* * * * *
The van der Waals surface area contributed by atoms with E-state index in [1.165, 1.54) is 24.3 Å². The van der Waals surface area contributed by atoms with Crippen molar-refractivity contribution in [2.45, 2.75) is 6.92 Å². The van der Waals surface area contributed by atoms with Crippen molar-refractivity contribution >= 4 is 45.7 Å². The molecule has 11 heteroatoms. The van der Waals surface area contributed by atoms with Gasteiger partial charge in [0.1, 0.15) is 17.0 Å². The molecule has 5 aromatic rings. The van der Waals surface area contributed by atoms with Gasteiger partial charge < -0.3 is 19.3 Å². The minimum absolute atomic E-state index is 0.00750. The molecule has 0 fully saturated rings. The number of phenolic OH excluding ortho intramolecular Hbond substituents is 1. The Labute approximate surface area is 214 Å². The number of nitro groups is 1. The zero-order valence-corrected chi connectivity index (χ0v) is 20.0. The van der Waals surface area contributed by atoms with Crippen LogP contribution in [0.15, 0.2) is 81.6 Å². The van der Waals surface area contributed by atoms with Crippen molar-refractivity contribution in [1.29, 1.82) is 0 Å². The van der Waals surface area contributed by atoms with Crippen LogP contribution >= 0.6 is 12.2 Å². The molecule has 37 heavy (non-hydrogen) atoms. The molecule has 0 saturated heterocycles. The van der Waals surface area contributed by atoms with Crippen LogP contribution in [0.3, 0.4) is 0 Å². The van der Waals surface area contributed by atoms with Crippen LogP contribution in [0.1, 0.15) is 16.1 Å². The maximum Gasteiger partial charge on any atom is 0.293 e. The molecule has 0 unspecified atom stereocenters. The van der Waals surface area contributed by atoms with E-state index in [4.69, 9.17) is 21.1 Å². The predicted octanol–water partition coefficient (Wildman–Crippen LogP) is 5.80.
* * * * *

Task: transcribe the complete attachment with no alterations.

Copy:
The van der Waals surface area contributed by atoms with E-state index in [1.165, 1.54) is 24.3 Å². The van der Waals surface area contributed by atoms with Crippen molar-refractivity contribution in [2.45, 2.75) is 6.92 Å². The van der Waals surface area contributed by atoms with Crippen molar-refractivity contribution >= 4 is 45.7 Å². The molecule has 11 heteroatoms. The van der Waals surface area contributed by atoms with Gasteiger partial charge in [0.1, 0.15) is 17.0 Å². The molecule has 5 aromatic rings. The van der Waals surface area contributed by atoms with Gasteiger partial charge < -0.3 is 19.3 Å². The minimum absolute atomic E-state index is 0.00750. The molecule has 0 fully saturated rings. The number of phenolic OH excluding ortho intramolecular Hbond substituents is 1. The Labute approximate surface area is 214 Å². The number of nitro groups is 1. The zero-order valence-corrected chi connectivity index (χ0v) is 20.0. The van der Waals surface area contributed by atoms with Crippen LogP contribution in [0.15, 0.2) is 81.6 Å². The van der Waals surface area contributed by atoms with Crippen molar-refractivity contribution in [1.29, 1.82) is 0 Å². The van der Waals surface area contributed by atoms with Crippen LogP contribution >= 0.6 is 12.2 Å². The molecule has 37 heavy (non-hydrogen) atoms. The molecule has 0 saturated heterocycles. The van der Waals surface area contributed by atoms with Crippen LogP contribution in [0.3, 0.4) is 0 Å². The van der Waals surface area contributed by atoms with Crippen LogP contribution in [0.1, 0.15) is 16.1 Å². The maximum Gasteiger partial charge on any atom is 0.293 e. The molecule has 0 unspecified atom stereocenters. The van der Waals surface area contributed by atoms with E-state index in [4.69, 9.17) is 21.1 Å². The predicted octanol–water partition coefficient (Wildman–Crippen LogP) is 5.80.